‘We need to be at the table’: Local resident attends UN Climate Change Conference for fourth time

    Local resident Big Wind Carpenter attended their fourth UN Climate Change Conference this year, once again representing the Northern Arapaho Tribe as part of the International Indigenous Peoples’ Forum on Climate Change.

    Carpenter was selected to join the organization’s new International Indigenous Youth Forum on Climate Change this year, and they participated in the “knowledge holders bilateral,” where Indigenous representatives from throughout the world share their “traditional ecological knowledge” and explain “how we use those technologies to take care of the environment,” supporting the Nature Based Solutions section of the Paris Climate Accord, which highlights “the importance of nature for addressing the climate crisis.”

    Because Indigenous “knowledge systems have a tie to the land, (they) should be utilized” to combat climate change, Carpenter said – but advocates are also working to ensure that Indigenous knowledge is applied “in conjunction with us – (not) just taken from us and then implemented by an agency.”


    Article 6

    The Indigenous Caucus at COP 28 also advocated for more inclusion in Article 6 of the Paris Agreement this year, Carpenter said.

    That portion of the document featured “eight mentions of Indigenous people” as recently as two years ago, Carpenter recalled – but those mentions were removed during COP 27.

    “Last year was really concerning,” Carpenter said. “So then this year we were really advocating hard (for) more language … recognizing our rights. …

    “It was definitely a battle.”


    By the end of COP 28, Carpenter said Indigenous people were mentioned three times in the newly revised version of Article 6 – an improvement, but still “not where we were” two years ago.

    “It’s definitely a tug and pull with a lot of these situations,” Carpenter said. “We receive them one year, then they’re taken off the next.”

    That’s why it’s “really important” for Indigenous people and other civic organizations to participate in COP gatherings every year, Carpenter noted, crediting “grassroots organizing out of civil society” with the “victories” that were achieved at the session in Dubai: First, hundreds of millions of dollars were pledged to support loss and damage payments for countries suffering from climate crises, and second, the words “transitioning away from fossil fuels” were added to the agreed-upon negotiation text.


    “We can see wins in certain areas, and it’s because of our advocacy,” they said. “The only way that we’re going to continue to see those changes is if we keep showing up in record numbers. …

    “As people from impacted communities, from areas that are vulnerable to climate change, we need to be at the table to advocate on our behalf.”

    Red Desert

    Carpenter was able to highlight some of the work they’ve been doing with the Wyoming Outdoor Council and the Indigenous Land Alliance of Wyoming to incorporate “Tribal co-stewardship” into Red Desert land management plans during a presentation they made at COP 28.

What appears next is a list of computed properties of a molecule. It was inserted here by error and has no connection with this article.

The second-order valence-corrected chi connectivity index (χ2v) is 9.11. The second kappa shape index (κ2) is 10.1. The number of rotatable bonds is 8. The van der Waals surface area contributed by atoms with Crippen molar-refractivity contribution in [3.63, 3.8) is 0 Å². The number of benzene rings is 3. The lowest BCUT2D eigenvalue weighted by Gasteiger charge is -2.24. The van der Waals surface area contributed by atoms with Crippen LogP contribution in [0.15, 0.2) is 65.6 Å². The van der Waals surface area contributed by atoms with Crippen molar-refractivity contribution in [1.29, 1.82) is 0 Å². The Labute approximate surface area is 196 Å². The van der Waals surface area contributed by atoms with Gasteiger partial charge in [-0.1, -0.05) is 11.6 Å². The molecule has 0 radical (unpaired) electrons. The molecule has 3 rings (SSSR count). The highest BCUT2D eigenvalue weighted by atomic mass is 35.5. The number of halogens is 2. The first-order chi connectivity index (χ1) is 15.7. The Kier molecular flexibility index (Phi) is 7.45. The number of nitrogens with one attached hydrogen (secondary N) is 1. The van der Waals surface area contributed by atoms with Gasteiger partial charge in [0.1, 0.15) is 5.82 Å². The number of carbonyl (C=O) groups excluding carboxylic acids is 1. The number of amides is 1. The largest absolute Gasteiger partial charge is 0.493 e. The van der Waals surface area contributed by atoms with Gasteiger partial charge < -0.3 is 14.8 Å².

It was part of a talk focused on the Sharm-El-Sheikh Adaptation Agenda, which Carpenter worked on last year.

    h/t Big Wind Carpenter/Associated Press

    The agenda features 30 global “adaptation” targets meant to increase human resiliency ahead of future “climate consequences,” according to the UN website.

    Carpenter called it “mitigation … as a preventive measure” that could help avoid loss and damages in the future.

    “We’re hoping to bring this idea of how we can manage public lands out here to Wyoming, and especially the Red Desert – being a space that is sacred to over a dozen Tribes,” they said. “(We’re) trying to ensure that those relations that are happening are better.”

    Carpenter encouraged local residents interested in getting involved in environmental justice to contact the WOC or the Lander Climate Action Network for more information – noting that their own climate work began, and continues, in Fremont County and on the Wind River Reservation.

    “I became an environmental activist on the Reservation when I was 13 … because of environmental racism that was happening,” Carpenter said. “I felt I needed to be an advocate for my community.”

    From there, Carpenter got involved at the regional and national levels before attending their first international event – the annual UN Permanent Forum on Indigenous Issues in New York.

    After that, they said, “people reached out to me and were like, ‘Hey, you should come to the International Climate Conference.’”

    “It can seem so very, very high-level when we talk about international policy, and a lot of it is hard to understand and very technical, but it’s all really interwoven, the work that I do, (with) coming from this community and knowing where I’m from and knowing that a lot of these places are at risk and we’re seeing these changes happening right now,” Carpenter said.

    They pointed, for example, to the glaciers of the Wind River Range, which are melting at an accelerated pace and may disappear in the coming decades.

    “Within my lifetime, I’m going to see something that has fed life for thousands of years no longer going to exist,” Carpenter said.

    “We can’t wait any longer trying to make these decisions.”

    With that sense of urgency in mind, Carpenter commended the Lander City Council for passing its greenhouse gas emissions reductions resolution this week.

    “It was actually really good news to (see them) sealing the deal on that,” Carpenter said. “It’s been really good to see how all this work ties back to a local level.”


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